In a time when being black was synonymous with slavery, Juan Gualberto Gómez was born on July 12th, 1854, at the Vellocino mill, in Sabanilla del Encomendador, in Matanzas, liberated from the cruelest scourge that Spain imposed on his colonies, as his father bought his freedom even in the mother’s womb.
Although free, his status as a freedman did not prevent him from recognizing the horrible meaning of slavery, because his parents did not manage to be free until a while later, being still very young. He was sent to the best private school for blacks that existed then in the capital. Very young he traveled to Paris to study a trade and increase his cultural heritage with learning the French language.
The concern of Juan Gualberto to study led him to discern his way and forge his true and definitive profession: journalism. He also developed knowledge of mathematics, physics, history, geography, literature and philosophy, although to a lesser degree.
In 1880 he experienced a first exile that interrupted his work in the newspaper The Fraternity. From a distance it was still widely read by Cubans of color. He returned in 1890 and in 1895 he was banished again when the independence uprising of February 24th failed. Before concluding the Spanish domination it passes to France and then to the United States, where it cooperates with the Cuban Revolutionary Party.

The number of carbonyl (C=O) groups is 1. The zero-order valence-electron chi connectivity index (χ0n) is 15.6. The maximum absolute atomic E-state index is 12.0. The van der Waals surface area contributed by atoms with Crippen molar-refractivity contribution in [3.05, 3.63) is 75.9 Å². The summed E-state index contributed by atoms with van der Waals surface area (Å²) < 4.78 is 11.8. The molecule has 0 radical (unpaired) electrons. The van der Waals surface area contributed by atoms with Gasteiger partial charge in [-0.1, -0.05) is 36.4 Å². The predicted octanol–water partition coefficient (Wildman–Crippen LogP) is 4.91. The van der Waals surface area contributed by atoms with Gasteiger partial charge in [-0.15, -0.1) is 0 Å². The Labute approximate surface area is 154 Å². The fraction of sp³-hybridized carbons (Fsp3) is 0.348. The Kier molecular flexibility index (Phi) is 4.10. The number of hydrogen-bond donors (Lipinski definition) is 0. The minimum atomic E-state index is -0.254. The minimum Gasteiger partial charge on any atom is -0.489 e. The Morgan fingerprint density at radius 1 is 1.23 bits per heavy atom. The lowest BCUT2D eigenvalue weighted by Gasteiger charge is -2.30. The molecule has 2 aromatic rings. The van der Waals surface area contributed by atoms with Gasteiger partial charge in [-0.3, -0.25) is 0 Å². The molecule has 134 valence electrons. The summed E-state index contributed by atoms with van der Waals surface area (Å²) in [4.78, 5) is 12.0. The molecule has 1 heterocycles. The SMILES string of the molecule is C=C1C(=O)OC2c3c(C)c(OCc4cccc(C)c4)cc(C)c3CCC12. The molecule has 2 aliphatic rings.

In 1898 he returned to his homeland definitively and thereafter had an active participation against the Platt Amendment and the governments of the day, until his death. The long career of Juan Gualberto Gómez was imbued with a high dose of dignity and tenacity. He was respected and listened to as a journalist and Cuban convinced of his ideals.
His intransigent judgment, his incalculable work and his independence always accompanied him. When he received from the hands of one of the most corrupt governors (Gerardo Machado) the Grand Cross, of the National Order of Merit Carlos Manuel de Céspedes, considered then the highest decoration of Cuba, they say that on this occasion he responded to those present: “I am Juan Gualberto Gómez, with Cross and without Cross «.